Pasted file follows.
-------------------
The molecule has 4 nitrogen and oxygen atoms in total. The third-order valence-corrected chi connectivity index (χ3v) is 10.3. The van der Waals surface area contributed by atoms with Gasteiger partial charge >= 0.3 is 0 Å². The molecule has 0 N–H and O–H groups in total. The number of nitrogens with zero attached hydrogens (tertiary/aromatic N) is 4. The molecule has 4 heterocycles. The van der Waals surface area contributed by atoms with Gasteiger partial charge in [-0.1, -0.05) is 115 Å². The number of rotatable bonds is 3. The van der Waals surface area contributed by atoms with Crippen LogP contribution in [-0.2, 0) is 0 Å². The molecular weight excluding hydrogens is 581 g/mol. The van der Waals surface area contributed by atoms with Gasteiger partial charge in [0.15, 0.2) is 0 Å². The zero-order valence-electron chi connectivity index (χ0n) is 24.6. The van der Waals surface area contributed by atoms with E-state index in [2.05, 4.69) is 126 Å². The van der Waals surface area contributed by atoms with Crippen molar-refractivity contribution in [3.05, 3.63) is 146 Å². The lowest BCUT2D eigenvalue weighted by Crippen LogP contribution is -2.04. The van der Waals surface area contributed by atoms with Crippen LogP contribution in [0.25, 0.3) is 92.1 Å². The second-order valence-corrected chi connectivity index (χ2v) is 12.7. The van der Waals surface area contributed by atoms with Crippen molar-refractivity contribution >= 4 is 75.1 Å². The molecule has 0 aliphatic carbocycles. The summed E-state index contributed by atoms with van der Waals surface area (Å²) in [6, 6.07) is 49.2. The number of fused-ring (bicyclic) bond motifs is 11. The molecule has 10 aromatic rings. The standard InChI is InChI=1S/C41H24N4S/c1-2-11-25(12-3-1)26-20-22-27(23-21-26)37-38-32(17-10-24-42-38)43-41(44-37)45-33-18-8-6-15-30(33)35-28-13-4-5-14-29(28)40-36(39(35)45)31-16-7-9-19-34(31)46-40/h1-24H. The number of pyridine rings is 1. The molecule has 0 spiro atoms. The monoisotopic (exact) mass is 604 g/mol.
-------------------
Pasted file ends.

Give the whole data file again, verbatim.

The molecule has 4 nitrogen and oxygen atoms in total. The third-order valence-corrected chi connectivity index (χ3v) is 10.3. The van der Waals surface area contributed by atoms with Gasteiger partial charge >= 0.3 is 0 Å². The molecule has 0 N–H and O–H groups in total. The number of nitrogens with zero attached hydrogens (tertiary/aromatic N) is 4. The molecule has 4 heterocycles. The van der Waals surface area contributed by atoms with Gasteiger partial charge in [-0.1, -0.05) is 115 Å². The number of rotatable bonds is 3. The van der Waals surface area contributed by atoms with Crippen LogP contribution in [-0.2, 0) is 0 Å². The molecular weight excluding hydrogens is 581 g/mol. The van der Waals surface area contributed by atoms with Gasteiger partial charge in [0.15, 0.2) is 0 Å². The zero-order valence-electron chi connectivity index (χ0n) is 24.6. The van der Waals surface area contributed by atoms with E-state index in [2.05, 4.69) is 126 Å². The van der Waals surface area contributed by atoms with Crippen molar-refractivity contribution in [3.05, 3.63) is 146 Å². The lowest BCUT2D eigenvalue weighted by Crippen LogP contribution is -2.04. The van der Waals surface area contributed by atoms with Crippen LogP contribution in [0.25, 0.3) is 92.1 Å². The second-order valence-corrected chi connectivity index (χ2v) is 12.7. The van der Waals surface area contributed by atoms with Crippen molar-refractivity contribution >= 4 is 75.1 Å². The molecule has 0 aliphatic carbocycles. The summed E-state index contributed by atoms with van der Waals surface area (Å²) in [6, 6.07) is 49.2. The number of fused-ring (bicyclic) bond motifs is 11. The molecule has 10 aromatic rings. The standard InChI is InChI=1S/C41H24N4S/c1-2-11-25(12-3-1)26-20-22-27(23-21-26)37-38-32(17-10-24-42-38)43-41(44-37)45-33-18-8-6-15-30(33)35-28-13-4-5-14-29(28)40-36(39(35)45)31-16-7-9-19-34(31)46-40/h1-24H. The number of pyridine rings is 1. The molecule has 0 spiro atoms. The monoisotopic (exact) mass is 604 g/mol.